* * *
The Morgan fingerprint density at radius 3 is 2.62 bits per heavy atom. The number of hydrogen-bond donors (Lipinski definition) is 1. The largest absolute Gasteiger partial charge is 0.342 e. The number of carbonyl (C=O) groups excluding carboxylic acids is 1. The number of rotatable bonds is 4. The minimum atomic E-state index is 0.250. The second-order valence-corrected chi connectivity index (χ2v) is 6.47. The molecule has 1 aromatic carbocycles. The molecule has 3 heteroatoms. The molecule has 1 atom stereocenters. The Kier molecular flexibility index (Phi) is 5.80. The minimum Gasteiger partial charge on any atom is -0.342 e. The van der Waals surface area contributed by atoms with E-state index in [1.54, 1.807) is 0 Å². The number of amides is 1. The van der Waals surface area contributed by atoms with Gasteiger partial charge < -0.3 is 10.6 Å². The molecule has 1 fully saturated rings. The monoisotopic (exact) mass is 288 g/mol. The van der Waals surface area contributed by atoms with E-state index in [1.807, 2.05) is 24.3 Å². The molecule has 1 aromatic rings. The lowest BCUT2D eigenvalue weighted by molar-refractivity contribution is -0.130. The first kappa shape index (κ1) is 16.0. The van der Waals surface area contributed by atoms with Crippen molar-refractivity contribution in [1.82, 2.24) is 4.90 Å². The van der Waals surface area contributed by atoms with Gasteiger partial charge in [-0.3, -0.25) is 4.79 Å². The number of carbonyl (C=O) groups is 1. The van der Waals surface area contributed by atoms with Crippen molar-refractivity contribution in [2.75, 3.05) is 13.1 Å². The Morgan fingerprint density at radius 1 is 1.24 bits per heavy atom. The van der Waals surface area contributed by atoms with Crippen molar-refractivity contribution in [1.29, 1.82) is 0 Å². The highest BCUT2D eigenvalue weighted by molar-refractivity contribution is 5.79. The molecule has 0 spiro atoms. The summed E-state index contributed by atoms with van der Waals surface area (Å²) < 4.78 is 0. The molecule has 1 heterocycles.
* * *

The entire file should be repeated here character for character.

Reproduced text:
The Morgan fingerprint density at radius 3 is 2.62 bits per heavy atom. The number of hydrogen-bond donors (Lipinski definition) is 1. The largest absolute Gasteiger partial charge is 0.342 e. The number of carbonyl (C=O) groups excluding carboxylic acids is 1. The number of rotatable bonds is 4. The minimum atomic E-state index is 0.250. The second-order valence-corrected chi connectivity index (χ2v) is 6.47. The molecule has 1 aromatic carbocycles. The molecule has 3 heteroatoms. The molecule has 1 atom stereocenters. The Kier molecular flexibility index (Phi) is 5.80. The minimum Gasteiger partial charge on any atom is -0.342 e. The van der Waals surface area contributed by atoms with E-state index in [1.54, 1.807) is 0 Å². The number of amides is 1. The van der Waals surface area contributed by atoms with Gasteiger partial charge < -0.3 is 10.6 Å². The molecule has 1 fully saturated rings. The monoisotopic (exact) mass is 288 g/mol. The van der Waals surface area contributed by atoms with E-state index in [1.807, 2.05) is 24.3 Å². The molecule has 1 aromatic rings. The lowest BCUT2D eigenvalue weighted by molar-refractivity contribution is -0.130. The first kappa shape index (κ1) is 16.0. The van der Waals surface area contributed by atoms with Crippen molar-refractivity contribution in [1.82, 2.24) is 4.90 Å². The van der Waals surface area contributed by atoms with Gasteiger partial charge in [-0.3, -0.25) is 4.79 Å². The number of carbonyl (C=O) groups is 1. The van der Waals surface area contributed by atoms with Crippen molar-refractivity contribution in [2.75, 3.05) is 13.1 Å². The Morgan fingerprint density at radius 1 is 1.24 bits per heavy atom. The van der Waals surface area contributed by atoms with Crippen molar-refractivity contribution in [1.29, 1.82) is 0 Å². The highest BCUT2D eigenvalue weighted by molar-refractivity contribution is 5.79. The molecule has 0 spiro atoms. The summed E-state index contributed by atoms with van der Waals surface area (Å²) < 4.78 is 0. The molecule has 1 heterocycles.